tempMuteTimeHow long a temporary mute lasts
turnTimeHow long a turn lasts
voteTimeHow long a vote to reset lasts, before results are tallied
voteCooldownHow long before another reset vote can be started after one ends
adminpassSHA256 hash of your admin password. Can be generated with the command printf "<your admin password"> | sha256sum -. Make sure this is something hard to guess as anyone with this password could execute arbitrary commands on your server.
modpassSHA256 hash of your mod password. Generated same as admin. Does nothing if the moderator rank is not enabled.
moderatorPermissionsControls the individual actions a moderator can do. Each one is described below. Does nothing if the moderator rank is not enabled.
restoreReset the VM back to it's initial state.
rebootReboot the VM
banBan a user from your VM
forcevoteForcibly pass or cancel a vote to reset
muteMute a user, preventing them from chatting or taking turns
kickKick a user from the VM
bypassturnJump to the front of the turn queue, as well as clear the turn queue and end individual turns
renameRename another user
grabipGet the IP address of another user
xssSend a raw (not HTML-sanitized) chat message, allowing the execution of arbitrary scripts on another user's browser. Admins will not be affected by XSS messages sent by mods.

Setting up reverse proxying (Optional)

This is REQUIRED for UserVM as, for technical reasons, only TLS-equipped WebSockets can be accepted

We strongly recommend you proxy your UserVM behind Nginx, to provide additional security and allow things like TLS. It also makes your VM look a lot cleaner, allowing people to access it on your main HTTP(s) port and on a subdirectory, like rather than Here's a brief description of how to set that up on the Nginx side. This assumes you already have your site set up with Nginx, and if not there are numerous guides for that around the internet.

First, you'll want to save wsproxy_params to your Nginx directory, which enables WebSocket proxying. Here's a one-liner to do that:

$ sudo curl -o /etc/nginx/wsproxy_params

Next, you can add the following to your Nginx server block:

location /collab-vm/vm1 {
    include wsproxy_params;
    proxy_pass; # Replace 6004 if you changed the HTTP port in the config file.

If you get an error about connection_upgrade, edit /etc/nginx/nginx.conf and add the following to your http block:

map $http_upgrade $connection_upgrade {  
    default upgrade;
    ''      close;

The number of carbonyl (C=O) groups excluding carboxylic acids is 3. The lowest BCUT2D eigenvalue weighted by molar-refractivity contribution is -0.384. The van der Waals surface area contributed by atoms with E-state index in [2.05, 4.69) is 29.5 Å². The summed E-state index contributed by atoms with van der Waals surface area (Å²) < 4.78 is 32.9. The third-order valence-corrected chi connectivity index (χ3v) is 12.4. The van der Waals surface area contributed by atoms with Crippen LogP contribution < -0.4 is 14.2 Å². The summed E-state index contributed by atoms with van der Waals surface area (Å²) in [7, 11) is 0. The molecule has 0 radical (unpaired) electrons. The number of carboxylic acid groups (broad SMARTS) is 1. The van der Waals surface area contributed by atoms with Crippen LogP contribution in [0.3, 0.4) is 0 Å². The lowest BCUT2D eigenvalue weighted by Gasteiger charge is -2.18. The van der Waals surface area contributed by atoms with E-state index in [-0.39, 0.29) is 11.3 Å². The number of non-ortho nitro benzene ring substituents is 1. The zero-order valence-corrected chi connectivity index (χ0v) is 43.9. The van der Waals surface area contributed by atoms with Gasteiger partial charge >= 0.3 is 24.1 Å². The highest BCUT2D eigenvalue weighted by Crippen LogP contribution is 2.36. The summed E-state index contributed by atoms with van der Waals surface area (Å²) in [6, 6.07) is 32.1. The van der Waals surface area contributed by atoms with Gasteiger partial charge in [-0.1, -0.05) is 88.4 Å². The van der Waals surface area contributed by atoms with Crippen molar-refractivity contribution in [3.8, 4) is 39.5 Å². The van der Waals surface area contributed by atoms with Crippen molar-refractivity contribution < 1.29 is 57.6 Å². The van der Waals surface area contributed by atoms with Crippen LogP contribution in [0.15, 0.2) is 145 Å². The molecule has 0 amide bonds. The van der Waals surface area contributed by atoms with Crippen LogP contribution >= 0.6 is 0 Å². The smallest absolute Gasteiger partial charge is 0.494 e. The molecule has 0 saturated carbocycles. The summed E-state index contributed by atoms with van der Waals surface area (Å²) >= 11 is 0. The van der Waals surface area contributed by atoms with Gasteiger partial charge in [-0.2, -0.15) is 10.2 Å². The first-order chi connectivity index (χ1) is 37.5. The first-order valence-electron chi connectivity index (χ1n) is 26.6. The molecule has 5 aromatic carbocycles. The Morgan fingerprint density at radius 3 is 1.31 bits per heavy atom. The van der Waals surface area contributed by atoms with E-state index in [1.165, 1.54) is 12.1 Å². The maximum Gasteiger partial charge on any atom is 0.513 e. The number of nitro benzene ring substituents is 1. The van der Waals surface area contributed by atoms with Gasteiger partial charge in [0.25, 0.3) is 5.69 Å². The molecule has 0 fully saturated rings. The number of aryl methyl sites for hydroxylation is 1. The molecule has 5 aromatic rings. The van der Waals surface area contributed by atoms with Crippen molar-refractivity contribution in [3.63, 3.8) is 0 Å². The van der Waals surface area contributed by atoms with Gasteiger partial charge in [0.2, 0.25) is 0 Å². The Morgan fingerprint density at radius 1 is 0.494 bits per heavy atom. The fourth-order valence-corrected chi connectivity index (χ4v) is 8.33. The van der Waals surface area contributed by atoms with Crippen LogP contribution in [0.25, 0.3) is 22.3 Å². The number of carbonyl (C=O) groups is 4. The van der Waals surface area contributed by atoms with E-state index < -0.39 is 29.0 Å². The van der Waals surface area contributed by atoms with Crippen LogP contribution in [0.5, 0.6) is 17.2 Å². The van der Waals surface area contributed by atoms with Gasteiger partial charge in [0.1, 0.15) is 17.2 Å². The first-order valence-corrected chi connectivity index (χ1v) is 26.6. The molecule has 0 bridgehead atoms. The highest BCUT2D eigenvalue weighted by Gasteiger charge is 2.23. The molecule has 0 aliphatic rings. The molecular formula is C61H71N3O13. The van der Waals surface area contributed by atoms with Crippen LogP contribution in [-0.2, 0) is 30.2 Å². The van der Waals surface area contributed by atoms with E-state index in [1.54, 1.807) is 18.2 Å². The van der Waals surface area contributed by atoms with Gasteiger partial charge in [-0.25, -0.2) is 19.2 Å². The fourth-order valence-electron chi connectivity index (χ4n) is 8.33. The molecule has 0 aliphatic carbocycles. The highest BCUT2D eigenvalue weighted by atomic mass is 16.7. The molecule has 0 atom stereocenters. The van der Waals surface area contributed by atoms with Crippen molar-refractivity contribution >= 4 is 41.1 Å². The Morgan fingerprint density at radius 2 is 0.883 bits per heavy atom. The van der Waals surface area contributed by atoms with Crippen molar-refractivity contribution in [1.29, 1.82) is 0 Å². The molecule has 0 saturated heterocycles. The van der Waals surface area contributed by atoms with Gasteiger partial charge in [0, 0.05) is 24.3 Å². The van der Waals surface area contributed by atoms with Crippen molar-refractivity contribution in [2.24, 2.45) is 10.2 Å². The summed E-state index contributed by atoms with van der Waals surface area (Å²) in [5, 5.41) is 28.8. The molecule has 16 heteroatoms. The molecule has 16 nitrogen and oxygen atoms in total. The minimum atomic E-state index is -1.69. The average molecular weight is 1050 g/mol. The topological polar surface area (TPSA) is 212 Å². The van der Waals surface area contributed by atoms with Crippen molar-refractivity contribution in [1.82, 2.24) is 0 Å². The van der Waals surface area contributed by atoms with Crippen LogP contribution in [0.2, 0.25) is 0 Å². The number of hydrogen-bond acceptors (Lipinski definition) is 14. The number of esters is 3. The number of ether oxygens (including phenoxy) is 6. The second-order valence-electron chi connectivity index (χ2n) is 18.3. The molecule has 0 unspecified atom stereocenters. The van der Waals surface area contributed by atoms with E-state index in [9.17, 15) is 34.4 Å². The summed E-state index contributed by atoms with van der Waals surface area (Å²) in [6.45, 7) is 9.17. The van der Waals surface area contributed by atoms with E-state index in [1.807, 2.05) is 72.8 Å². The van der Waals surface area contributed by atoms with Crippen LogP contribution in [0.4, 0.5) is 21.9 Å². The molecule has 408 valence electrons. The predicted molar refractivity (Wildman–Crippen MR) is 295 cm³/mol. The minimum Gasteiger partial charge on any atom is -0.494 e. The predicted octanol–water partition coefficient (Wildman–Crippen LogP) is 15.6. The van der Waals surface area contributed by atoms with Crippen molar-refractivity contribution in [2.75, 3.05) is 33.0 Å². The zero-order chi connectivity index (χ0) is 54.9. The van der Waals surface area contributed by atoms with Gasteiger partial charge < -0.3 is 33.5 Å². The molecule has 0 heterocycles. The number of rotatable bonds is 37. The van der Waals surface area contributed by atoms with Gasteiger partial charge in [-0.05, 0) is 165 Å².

If you have multiple VMs running, you can have them all proxied like so:

location /collab-vm/vm1 {
    include wsproxy_params;
location /collab-vm/vm2 {
    include wsproxy_params;
# ...etc

Running your VM

Now that everything is set up, you can bring your VM online. To run the server right from your terminal, run the following command:

(collabvm) $ npm run serve

Or alternatively, to run it directly:

(collabvm) $ node build/index.js

Setting up a service

While it's useful and convenient to run your VM from the console while debugging, we strongly recommend you set it up as a service once you're ready to leave it on for extended periods of time. This is done differently depending on what init system your distro uses (Probably systemd, if you're not sure)


To make your VM a systemd service, you can put the following into /etc/systemd/system/collabvm.service


# Make sure to change the following two lines according to where you put your server.
# If you have multiple VMs, you can change WorkingDirectory to a different directory for each VM and leave ExecStart the same,
# allowing you to use the same server for all your VMs.
ExecStart=/bin/node /srv/collabvm/collabvm-1.2.ts/build/index.js


Reload the daemon cache:

$ sudo systemctl daemon-reload

Then you can start your VM with:

$ sudo systemctl start collabvm

And make it automatically run on startup with:

$ sudo systemctl enable collabvm


Put the following into /etc/init.d/collabvm to make your VM an OpenRC service (change filename as appropriate):

# If you have multiple VMs, you can change --chdir to a different directory on each VM, to use different config files on the same server
supervise_daemon_args="--user collabvm --group collabvm --chdir /srv/collabvm/collabvm-1.2.ts --stdout /srv/collabvm/out.log --stderr /srv/collabvm/error.log"

Make it executable:

$ sudo chmod +x /etc/init.d/collabvm

Now you can start your VM with:

$ sudo rc-service collabvm start

And make it run on startup with:

$ sudo rc-update add collabvm

Running a local webapp

Before you put your VM on the UserVM roster, you'll probably want to test it out for yourself. For that, we'll throw up a test webapp. Start by cloning the source:

$ git clone
$ cd collab-vm-1.2-webapp

Then, copy config.example.json to config.json, and replace ServerAddresses with your server address:

    "ServerAddresses": [
        "ws://", # If you're not using proxying
        "wss://" # If you are using proxying. Remove one of these lines.

Now you can build the webapp, and serve it:

$ npm run build
$ npm run serve

This will run the webapp at, which you can navigate to in your browser. If all went well, your VM should show up. If not, and you don't know why, join our discord and ask for help there!

Permanently host the webapp

If you want to host the webapp on your website, you can build it as follows:

$ npm run build

Then, copy the contents of the dist directory to your website. For example, if your webroot is at /var/www/, and you want your webapp at

$ cp -r dist/. /var/www/

The webapp should now be accessible at your website.

Logging in as an admin (or mod)

Logging in is very simple. Just join the VM, and double click your username. Enter your admin or mod password into the prompt, and you should be authenticated and able to use staff actions.

Getting your UserVM on the roster

Now you can have your UserVM put on the roster! Join our Discord, and create a post in #support with the uservm roster update tag, including your VM's WebSocket URL. You can ping me ( if you'd like.